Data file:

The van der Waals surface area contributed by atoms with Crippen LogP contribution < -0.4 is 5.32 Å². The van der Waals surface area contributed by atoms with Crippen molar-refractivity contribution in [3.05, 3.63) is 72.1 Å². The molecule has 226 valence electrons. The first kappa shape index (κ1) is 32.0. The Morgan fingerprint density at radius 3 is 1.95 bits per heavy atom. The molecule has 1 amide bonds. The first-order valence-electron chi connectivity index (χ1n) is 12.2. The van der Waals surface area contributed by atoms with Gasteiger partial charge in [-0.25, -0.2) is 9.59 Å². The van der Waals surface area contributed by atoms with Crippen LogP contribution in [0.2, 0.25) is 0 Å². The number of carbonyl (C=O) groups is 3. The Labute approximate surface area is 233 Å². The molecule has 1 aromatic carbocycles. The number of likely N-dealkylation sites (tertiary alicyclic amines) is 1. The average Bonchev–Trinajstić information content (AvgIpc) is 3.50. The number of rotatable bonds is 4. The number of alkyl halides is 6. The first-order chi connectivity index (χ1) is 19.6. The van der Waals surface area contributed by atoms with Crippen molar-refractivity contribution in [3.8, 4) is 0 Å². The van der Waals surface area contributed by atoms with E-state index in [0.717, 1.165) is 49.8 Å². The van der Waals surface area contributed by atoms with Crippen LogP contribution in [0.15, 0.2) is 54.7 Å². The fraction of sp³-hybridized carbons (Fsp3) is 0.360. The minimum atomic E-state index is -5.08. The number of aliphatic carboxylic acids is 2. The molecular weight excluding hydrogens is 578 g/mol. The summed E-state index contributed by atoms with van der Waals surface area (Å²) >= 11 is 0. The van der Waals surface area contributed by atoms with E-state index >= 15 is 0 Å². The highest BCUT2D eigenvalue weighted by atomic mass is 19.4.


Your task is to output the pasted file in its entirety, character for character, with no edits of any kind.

The van der Waals surface area contributed by atoms with Crippen LogP contribution < -0.4 is 5.32 Å². The van der Waals surface area contributed by atoms with Crippen molar-refractivity contribution in [3.05, 3.63) is 72.1 Å². The molecule has 226 valence electrons. The first kappa shape index (κ1) is 32.0. The Morgan fingerprint density at radius 3 is 1.95 bits per heavy atom. The molecule has 1 amide bonds. The first-order valence-electron chi connectivity index (χ1n) is 12.2. The van der Waals surface area contributed by atoms with Gasteiger partial charge in [-0.25, -0.2) is 9.59 Å². The van der Waals surface area contributed by atoms with Crippen LogP contribution in [0.2, 0.25) is 0 Å². The number of carbonyl (C=O) groups is 3. The Labute approximate surface area is 233 Å². The molecule has 1 aromatic carbocycles. The number of likely N-dealkylation sites (tertiary alicyclic amines) is 1. The average Bonchev–Trinajstić information content (AvgIpc) is 3.50. The number of rotatable bonds is 4. The number of alkyl halides is 6. The first-order chi connectivity index (χ1) is 19.6. The van der Waals surface area contributed by atoms with Crippen molar-refractivity contribution in [3.8, 4) is 0 Å². The van der Waals surface area contributed by atoms with E-state index in [0.717, 1.165) is 49.8 Å². The van der Waals surface area contributed by atoms with Crippen LogP contribution in [0.15, 0.2) is 54.7 Å². The fraction of sp³-hybridized carbons (Fsp3) is 0.360. The minimum atomic E-state index is -5.08. The number of aliphatic carboxylic acids is 2. The molecular weight excluding hydrogens is 578 g/mol. The summed E-state index contributed by atoms with van der Waals surface area (Å²) >= 11 is 0. The van der Waals surface area contributed by atoms with E-state index >= 15 is 0 Å². The highest BCUT2D eigenvalue weighted by atomic mass is 19.4.